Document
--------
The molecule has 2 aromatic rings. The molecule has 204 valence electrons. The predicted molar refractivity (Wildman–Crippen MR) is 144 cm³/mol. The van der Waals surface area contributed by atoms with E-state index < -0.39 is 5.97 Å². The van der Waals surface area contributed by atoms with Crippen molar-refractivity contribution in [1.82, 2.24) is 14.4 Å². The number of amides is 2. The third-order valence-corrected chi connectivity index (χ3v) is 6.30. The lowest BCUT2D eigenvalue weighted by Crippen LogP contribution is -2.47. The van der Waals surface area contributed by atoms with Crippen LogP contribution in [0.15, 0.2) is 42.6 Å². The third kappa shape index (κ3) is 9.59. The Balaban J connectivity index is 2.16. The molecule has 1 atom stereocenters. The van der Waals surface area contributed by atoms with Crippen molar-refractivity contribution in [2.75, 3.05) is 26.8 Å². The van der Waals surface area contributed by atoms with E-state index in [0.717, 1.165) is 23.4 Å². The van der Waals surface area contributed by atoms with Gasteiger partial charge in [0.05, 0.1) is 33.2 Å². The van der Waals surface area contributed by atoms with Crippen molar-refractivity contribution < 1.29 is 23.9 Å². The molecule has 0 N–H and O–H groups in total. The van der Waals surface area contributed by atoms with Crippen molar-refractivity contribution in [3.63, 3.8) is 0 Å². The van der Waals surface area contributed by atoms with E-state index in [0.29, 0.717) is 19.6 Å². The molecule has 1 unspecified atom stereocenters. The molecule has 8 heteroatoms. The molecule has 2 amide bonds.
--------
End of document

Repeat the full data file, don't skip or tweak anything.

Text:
The molecule has 2 aromatic rings. The molecule has 204 valence electrons. The predicted molar refractivity (Wildman–Crippen MR) is 144 cm³/mol. The van der Waals surface area contributed by atoms with E-state index < -0.39 is 5.97 Å². The van der Waals surface area contributed by atoms with Crippen molar-refractivity contribution in [1.82, 2.24) is 14.4 Å². The number of amides is 2. The third-order valence-corrected chi connectivity index (χ3v) is 6.30. The lowest BCUT2D eigenvalue weighted by Crippen LogP contribution is -2.47. The van der Waals surface area contributed by atoms with Crippen LogP contribution in [0.15, 0.2) is 42.6 Å². The third kappa shape index (κ3) is 9.59. The Balaban J connectivity index is 2.16. The molecule has 1 atom stereocenters. The van der Waals surface area contributed by atoms with Crippen molar-refractivity contribution in [2.75, 3.05) is 26.8 Å². The van der Waals surface area contributed by atoms with E-state index in [0.717, 1.165) is 23.4 Å². The van der Waals surface area contributed by atoms with Gasteiger partial charge in [0.05, 0.1) is 33.2 Å². The van der Waals surface area contributed by atoms with Crippen molar-refractivity contribution < 1.29 is 23.9 Å². The molecule has 0 N–H and O–H groups in total. The van der Waals surface area contributed by atoms with Crippen molar-refractivity contribution in [3.63, 3.8) is 0 Å². The van der Waals surface area contributed by atoms with E-state index in [0.29, 0.717) is 19.6 Å². The molecule has 1 unspecified atom stereocenters. The molecule has 8 heteroatoms. The molecule has 2 amide bonds.